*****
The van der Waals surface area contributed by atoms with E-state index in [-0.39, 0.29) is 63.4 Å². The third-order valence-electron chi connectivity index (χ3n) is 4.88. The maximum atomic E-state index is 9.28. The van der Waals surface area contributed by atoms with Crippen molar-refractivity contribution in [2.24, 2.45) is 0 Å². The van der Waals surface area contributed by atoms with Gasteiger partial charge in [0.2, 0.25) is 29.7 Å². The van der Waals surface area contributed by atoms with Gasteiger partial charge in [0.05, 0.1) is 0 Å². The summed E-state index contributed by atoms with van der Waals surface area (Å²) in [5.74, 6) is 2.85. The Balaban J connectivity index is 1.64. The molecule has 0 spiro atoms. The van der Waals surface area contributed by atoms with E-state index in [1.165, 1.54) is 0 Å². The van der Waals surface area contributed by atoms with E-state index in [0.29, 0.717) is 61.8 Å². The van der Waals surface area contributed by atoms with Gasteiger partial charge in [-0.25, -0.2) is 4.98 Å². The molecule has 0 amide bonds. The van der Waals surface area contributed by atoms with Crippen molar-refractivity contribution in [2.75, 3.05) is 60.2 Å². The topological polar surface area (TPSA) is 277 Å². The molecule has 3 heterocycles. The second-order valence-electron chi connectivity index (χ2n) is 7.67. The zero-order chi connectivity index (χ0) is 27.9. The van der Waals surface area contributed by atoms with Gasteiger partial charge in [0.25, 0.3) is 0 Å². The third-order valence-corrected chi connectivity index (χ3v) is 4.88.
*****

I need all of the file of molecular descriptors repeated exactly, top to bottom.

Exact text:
The van der Waals surface area contributed by atoms with E-state index in [-0.39, 0.29) is 63.4 Å². The third-order valence-electron chi connectivity index (χ3n) is 4.88. The maximum atomic E-state index is 9.28. The van der Waals surface area contributed by atoms with Crippen molar-refractivity contribution in [2.24, 2.45) is 0 Å². The van der Waals surface area contributed by atoms with Gasteiger partial charge in [0.2, 0.25) is 29.7 Å². The van der Waals surface area contributed by atoms with Gasteiger partial charge in [0.05, 0.1) is 0 Å². The summed E-state index contributed by atoms with van der Waals surface area (Å²) in [5.74, 6) is 2.85. The Balaban J connectivity index is 1.64. The molecule has 0 spiro atoms. The van der Waals surface area contributed by atoms with E-state index in [1.165, 1.54) is 0 Å². The van der Waals surface area contributed by atoms with E-state index in [0.29, 0.717) is 61.8 Å². The van der Waals surface area contributed by atoms with Gasteiger partial charge in [-0.25, -0.2) is 4.98 Å². The molecule has 0 amide bonds. The van der Waals surface area contributed by atoms with Crippen molar-refractivity contribution in [2.75, 3.05) is 60.2 Å². The topological polar surface area (TPSA) is 277 Å². The molecule has 3 heterocycles. The second-order valence-electron chi connectivity index (χ2n) is 7.67. The zero-order chi connectivity index (χ0) is 27.9. The van der Waals surface area contributed by atoms with Gasteiger partial charge in [0.25, 0.3) is 0 Å². The third-order valence-corrected chi connectivity index (χ3v) is 4.88.